There Were Huge Construction Flaws In The Bangladesh Factory That Collapsed

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bangladesh building collapse

REUTERS/Andrew Biraj

"Extremely poor quality" construction materials and other irregularities are to blame for the April factory collapse in Bangladesh that killed more than 1,100 people.

The collapse has been called the worst industrial disaster in the country's history.

A government committee is recommending life in jail for building owner Sohel Rana and owners of the garment factories in Rana Plaza if they are found guilty of violating building codes, the Associated Press reports.

The Rana Plaza building contained garment factories as well as some other businesses. Workers noticed cracks in the building the day before it collapsed. Employees of some other businesses in Rana Plaza did not report to work the next day, but garment workers were forced to report to their jobs despite the safety concerns.

A report from the government investigation details numerous problems with the building:

  • Rana added two floors to the six-story building illegally so he could rent the space to garment factories.
  • The building wasn't constructed for industrial use and the heavy garment factory machinery contributed to the building collapse.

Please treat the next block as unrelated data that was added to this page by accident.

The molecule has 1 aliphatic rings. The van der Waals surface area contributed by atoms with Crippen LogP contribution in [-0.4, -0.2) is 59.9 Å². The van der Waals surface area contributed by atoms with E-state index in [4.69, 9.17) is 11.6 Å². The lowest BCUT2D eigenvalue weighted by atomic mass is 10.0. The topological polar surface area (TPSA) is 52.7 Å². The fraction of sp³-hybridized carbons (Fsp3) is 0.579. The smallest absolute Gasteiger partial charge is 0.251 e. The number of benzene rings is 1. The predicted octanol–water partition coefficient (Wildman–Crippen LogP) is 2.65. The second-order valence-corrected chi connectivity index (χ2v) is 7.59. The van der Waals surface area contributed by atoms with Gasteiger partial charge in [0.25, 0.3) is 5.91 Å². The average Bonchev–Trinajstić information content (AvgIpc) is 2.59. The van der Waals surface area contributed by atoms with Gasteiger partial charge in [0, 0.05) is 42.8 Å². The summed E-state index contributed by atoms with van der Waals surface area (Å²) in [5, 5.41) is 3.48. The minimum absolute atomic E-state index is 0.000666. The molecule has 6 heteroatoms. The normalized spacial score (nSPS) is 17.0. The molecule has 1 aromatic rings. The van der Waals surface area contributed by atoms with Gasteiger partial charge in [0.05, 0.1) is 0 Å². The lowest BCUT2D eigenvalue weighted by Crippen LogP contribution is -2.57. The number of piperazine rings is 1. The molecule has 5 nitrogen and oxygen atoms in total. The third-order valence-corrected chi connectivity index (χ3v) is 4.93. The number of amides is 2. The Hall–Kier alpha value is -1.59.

• The materials used in the building — such as the iron rods and cement — were of "extremely poor quality."
  • Part of the land the building was on top of used to be a body of water that was filled with garbage, and it was not fit for a multi-story building.

Bangladesh has some of the world's lowest wages for garment workers. Many popular Western brands, including H&M and Walmart, produce merchandise there. The garment industry in Bangladesh is worth about $20 billion.

The workers who staff these factories are often subjected to long hours and poor working conditions. Bangladesh garment factory workers are currently paid as little as $38 per month, though the government recently announced a plan to raise the minimum wage for these workers.

Some brands that source their merchandise from these factories, including H&M and Inditex (owner of fast-fashion giant Zara), have signed on to a safety accord that holds them legally accountable for improving conditions. Ambercromie & Fitch and PVH Corp., which owns Calvin Klein and Tommy Hilfiger, are the only major U.S. brands that have agreed to the accord.



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